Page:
Those European students that are studying for a degree or a diploma and are thinking about studying in Portugal will be pleased to know that Portugal is very active in the ERASMUS student exchange program, both as a host and a send country.
The Erasmus Programme or Project is the operational framework for the European Commission’s initiatives in higher education. It is a European Union student exchange programme, established in 1987. The programme is named after the Dutch philosopher Desiderius Erasmus of Rotterdam, who was known to oppose dogmatism and who lived and worked throughout Europe in order to expand his knowledge and gain new insights. He left his fortune to the University of Basel, in Switzerland. However, ERASMUS is also a “backronym”, meaning European Community Action Scheme for the Mobility of University Students.
Before its adoption in 1987, the European Commission had already been supporting pilot student exchanges since 1981. The European Commission proposed it in 1986, but the opposition of a few member states like France, Germany and the United Kingdom, which already had substantial exchange programmes of their own in place, delayed its adoption until shortly before the beginning of the academic year of 1987/1988 – despite the rest of the member states being broadly in favour. Despite the late start, 3244 students were still able to participate in the first year of Erasmus. By comparison, over 150 thousand students (almost 1% of the European student population) took part in 2006. But many don’t know that Erasmus is also for teachers. In fact, the proportion is actually higher among university teachers, with a mobility of 1,9% of the teacher population in Europe, which equals 20877 people. In the past 20 years, over 2 million students (60% being female) have benefited from Erasmus grants and the European Commission wants more. Currently, there are over 4000 higher institutions across 33 countries taking part in Erasmus.
Parallel to Erasmus, the Erasmus Mundus Programme aims to globalise European education. In contrast to Erasmus, which is open to Europeans, Erasmus Mundus is open to non-Europeans, with Europeans being exceptional cases.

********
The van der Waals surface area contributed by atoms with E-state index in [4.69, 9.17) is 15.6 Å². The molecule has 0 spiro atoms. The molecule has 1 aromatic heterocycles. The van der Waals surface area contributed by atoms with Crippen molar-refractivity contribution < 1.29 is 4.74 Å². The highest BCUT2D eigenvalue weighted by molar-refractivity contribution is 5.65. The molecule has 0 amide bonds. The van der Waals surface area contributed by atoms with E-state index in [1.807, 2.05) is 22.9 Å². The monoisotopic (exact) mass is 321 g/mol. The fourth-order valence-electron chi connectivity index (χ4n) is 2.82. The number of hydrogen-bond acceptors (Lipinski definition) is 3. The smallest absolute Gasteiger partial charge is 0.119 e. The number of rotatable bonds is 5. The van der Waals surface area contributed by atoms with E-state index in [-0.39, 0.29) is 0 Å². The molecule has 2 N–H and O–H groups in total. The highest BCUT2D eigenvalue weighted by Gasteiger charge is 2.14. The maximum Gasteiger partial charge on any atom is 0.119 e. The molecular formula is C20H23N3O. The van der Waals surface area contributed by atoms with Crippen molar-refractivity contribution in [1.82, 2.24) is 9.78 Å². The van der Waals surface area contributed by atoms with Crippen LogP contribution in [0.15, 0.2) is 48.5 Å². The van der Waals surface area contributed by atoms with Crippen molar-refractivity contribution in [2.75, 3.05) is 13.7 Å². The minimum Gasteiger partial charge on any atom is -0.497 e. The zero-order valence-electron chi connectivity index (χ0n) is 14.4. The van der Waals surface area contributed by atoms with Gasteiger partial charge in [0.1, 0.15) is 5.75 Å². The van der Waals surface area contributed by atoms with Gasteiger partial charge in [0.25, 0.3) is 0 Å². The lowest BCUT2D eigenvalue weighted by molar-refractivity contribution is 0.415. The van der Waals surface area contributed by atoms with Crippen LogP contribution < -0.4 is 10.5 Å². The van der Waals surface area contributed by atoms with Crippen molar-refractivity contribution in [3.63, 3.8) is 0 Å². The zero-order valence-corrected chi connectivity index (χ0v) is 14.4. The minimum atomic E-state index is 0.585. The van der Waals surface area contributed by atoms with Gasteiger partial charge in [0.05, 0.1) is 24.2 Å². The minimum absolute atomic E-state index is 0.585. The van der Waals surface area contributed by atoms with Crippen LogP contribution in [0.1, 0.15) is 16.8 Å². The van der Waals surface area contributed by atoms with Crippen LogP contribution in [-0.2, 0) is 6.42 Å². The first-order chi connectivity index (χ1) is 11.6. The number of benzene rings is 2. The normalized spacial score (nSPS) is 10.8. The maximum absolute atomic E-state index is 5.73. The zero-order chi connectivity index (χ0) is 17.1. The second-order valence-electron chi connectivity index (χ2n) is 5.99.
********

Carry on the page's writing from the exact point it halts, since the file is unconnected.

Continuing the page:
Many tutors encourage their students to take part in Erasmus, especially those studying subjects like Politics or International Relations. The Programme fosters learning and understanding of the host country, as well as a sense of community among students from different countries. In order to reduce expenses and increase mobility, many students use the European Commission-supported accommodation network, CasaSwap, Erasmate or Student Mundial, free websites where students and young people can rent, sublet, offer and swap accommodation – on a national and international basis –, and where they can share knowledge and exchange tips and hints with each other.
Students who join Erasmus study or do an internship lasting from 3 months to an academic year in another European country. The Erasmus Programme guarantees that the period spent abroad is recognised by their university when they come back, as long as they conform to terms previously agreed. A main part of the Programme is that students do not pay extra tuition fees to the university that they visit, and can also apply for an Erasmus grant to help cover the additional expense of living abroad. Students with disabilities can apply for additional grant to cover extraordinary expenses as a part of EU work to promote opportunities for the disabled. Lectures to ERASMUS students may be given in the native language of the university or in English.
The Erasmus experience is considered both a time for learning as well as a chance to socialize. It is well-regarded and to have the word “Erasmus” in a CV is viewed as positive, and signifies an entire experience. Some academics even speculate that former Erasmus students, the “Erasmus generation”, will go on to become great European leaders and prove a powerful force in creating a pan-European identity.